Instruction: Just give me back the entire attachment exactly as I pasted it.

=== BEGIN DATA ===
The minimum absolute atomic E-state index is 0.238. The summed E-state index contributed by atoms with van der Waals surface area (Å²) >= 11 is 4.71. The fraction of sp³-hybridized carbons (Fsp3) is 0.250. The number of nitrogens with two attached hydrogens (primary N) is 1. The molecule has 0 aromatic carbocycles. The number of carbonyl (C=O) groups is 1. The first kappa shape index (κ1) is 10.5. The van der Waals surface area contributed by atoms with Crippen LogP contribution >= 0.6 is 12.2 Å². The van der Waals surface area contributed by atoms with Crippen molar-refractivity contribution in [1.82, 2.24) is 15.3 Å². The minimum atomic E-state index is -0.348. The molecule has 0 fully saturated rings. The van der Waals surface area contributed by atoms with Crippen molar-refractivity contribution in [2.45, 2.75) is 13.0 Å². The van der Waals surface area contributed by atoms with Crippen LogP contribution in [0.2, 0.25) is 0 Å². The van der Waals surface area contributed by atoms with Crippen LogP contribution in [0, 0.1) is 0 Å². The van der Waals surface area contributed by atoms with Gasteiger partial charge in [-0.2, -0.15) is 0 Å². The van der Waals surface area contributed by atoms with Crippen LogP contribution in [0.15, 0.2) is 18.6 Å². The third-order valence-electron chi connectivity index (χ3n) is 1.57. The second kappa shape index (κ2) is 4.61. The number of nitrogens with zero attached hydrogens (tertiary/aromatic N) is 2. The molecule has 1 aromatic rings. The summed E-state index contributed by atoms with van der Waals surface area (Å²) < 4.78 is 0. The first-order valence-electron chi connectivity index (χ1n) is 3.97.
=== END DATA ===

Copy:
The minimum absolute atomic E-state index is 0.238. The summed E-state index contributed by atoms with van der Waals surface area (Å²) >= 11 is 4.71. The fraction of sp³-hybridized carbons (Fsp3) is 0.250. The number of nitrogens with two attached hydrogens (primary N) is 1. The molecule has 0 aromatic carbocycles. The number of carbonyl (C=O) groups is 1. The first kappa shape index (κ1) is 10.5. The van der Waals surface area contributed by atoms with Crippen LogP contribution >= 0.6 is 12.2 Å². The van der Waals surface area contributed by atoms with Crippen molar-refractivity contribution in [1.82, 2.24) is 15.3 Å². The minimum atomic E-state index is -0.348. The molecule has 0 fully saturated rings. The van der Waals surface area contributed by atoms with Crippen molar-refractivity contribution in [2.45, 2.75) is 13.0 Å². The van der Waals surface area contributed by atoms with Crippen LogP contribution in [0.2, 0.25) is 0 Å². The van der Waals surface area contributed by atoms with Crippen LogP contribution in [0, 0.1) is 0 Å². The van der Waals surface area contributed by atoms with Gasteiger partial charge in [-0.2, -0.15) is 0 Å². The van der Waals surface area contributed by atoms with Crippen LogP contribution in [0.15, 0.2) is 18.6 Å². The third-order valence-electron chi connectivity index (χ3n) is 1.57. The second kappa shape index (κ2) is 4.61. The number of nitrogens with zero attached hydrogens (tertiary/aromatic N) is 2. The molecule has 1 aromatic rings. The summed E-state index contributed by atoms with van der Waals surface area (Å²) < 4.78 is 0. The first-order valence-electron chi connectivity index (χ1n) is 3.97.